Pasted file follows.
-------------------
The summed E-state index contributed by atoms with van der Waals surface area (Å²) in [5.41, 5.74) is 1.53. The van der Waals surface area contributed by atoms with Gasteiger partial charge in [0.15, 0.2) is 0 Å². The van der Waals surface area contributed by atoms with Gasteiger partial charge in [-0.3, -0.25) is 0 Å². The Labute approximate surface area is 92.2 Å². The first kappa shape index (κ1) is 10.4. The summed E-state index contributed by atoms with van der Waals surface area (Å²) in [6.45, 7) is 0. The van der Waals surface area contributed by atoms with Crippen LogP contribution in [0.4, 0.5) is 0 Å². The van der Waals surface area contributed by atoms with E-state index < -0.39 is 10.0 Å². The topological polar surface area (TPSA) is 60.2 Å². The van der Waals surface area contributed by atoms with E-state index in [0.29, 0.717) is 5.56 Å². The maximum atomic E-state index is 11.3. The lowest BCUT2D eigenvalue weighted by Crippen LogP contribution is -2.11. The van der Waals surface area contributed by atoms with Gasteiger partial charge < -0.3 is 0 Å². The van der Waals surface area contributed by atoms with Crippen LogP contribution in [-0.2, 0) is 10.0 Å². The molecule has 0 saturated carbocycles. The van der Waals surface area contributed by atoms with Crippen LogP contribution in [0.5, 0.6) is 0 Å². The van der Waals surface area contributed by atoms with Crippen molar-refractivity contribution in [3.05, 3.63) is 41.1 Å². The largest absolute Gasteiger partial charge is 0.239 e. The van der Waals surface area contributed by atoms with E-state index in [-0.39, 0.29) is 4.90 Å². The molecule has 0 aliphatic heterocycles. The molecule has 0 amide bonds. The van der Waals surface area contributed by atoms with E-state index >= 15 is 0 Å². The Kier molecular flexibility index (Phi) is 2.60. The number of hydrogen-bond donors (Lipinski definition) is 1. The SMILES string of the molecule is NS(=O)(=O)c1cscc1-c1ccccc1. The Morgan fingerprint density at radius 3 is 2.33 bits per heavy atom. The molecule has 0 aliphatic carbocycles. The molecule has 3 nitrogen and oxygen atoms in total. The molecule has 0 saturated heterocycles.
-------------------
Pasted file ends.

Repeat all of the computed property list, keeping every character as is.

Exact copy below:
The summed E-state index contributed by atoms with van der Waals surface area (Å²) in [5.41, 5.74) is 1.53. The van der Waals surface area contributed by atoms with Gasteiger partial charge in [0.15, 0.2) is 0 Å². The van der Waals surface area contributed by atoms with Gasteiger partial charge in [-0.3, -0.25) is 0 Å². The Labute approximate surface area is 92.2 Å². The first kappa shape index (κ1) is 10.4. The summed E-state index contributed by atoms with van der Waals surface area (Å²) in [6.45, 7) is 0. The van der Waals surface area contributed by atoms with Crippen LogP contribution in [0.4, 0.5) is 0 Å². The van der Waals surface area contributed by atoms with E-state index < -0.39 is 10.0 Å². The topological polar surface area (TPSA) is 60.2 Å². The van der Waals surface area contributed by atoms with E-state index in [0.29, 0.717) is 5.56 Å². The maximum atomic E-state index is 11.3. The lowest BCUT2D eigenvalue weighted by Crippen LogP contribution is -2.11. The van der Waals surface area contributed by atoms with Gasteiger partial charge < -0.3 is 0 Å². The van der Waals surface area contributed by atoms with Crippen LogP contribution in [-0.2, 0) is 10.0 Å². The molecule has 0 saturated carbocycles. The van der Waals surface area contributed by atoms with Crippen LogP contribution in [0.5, 0.6) is 0 Å². The van der Waals surface area contributed by atoms with Crippen molar-refractivity contribution in [3.05, 3.63) is 41.1 Å². The largest absolute Gasteiger partial charge is 0.239 e. The van der Waals surface area contributed by atoms with E-state index in [-0.39, 0.29) is 4.90 Å². The molecule has 0 aliphatic heterocycles. The molecule has 0 amide bonds. The van der Waals surface area contributed by atoms with E-state index >= 15 is 0 Å². The Kier molecular flexibility index (Phi) is 2.60. The number of hydrogen-bond donors (Lipinski definition) is 1. The SMILES string of the molecule is NS(=O)(=O)c1cscc1-c1ccccc1. The Morgan fingerprint density at radius 3 is 2.33 bits per heavy atom. The molecule has 0 aliphatic carbocycles. The molecule has 3 nitrogen and oxygen atoms in total. The molecule has 0 saturated heterocycles.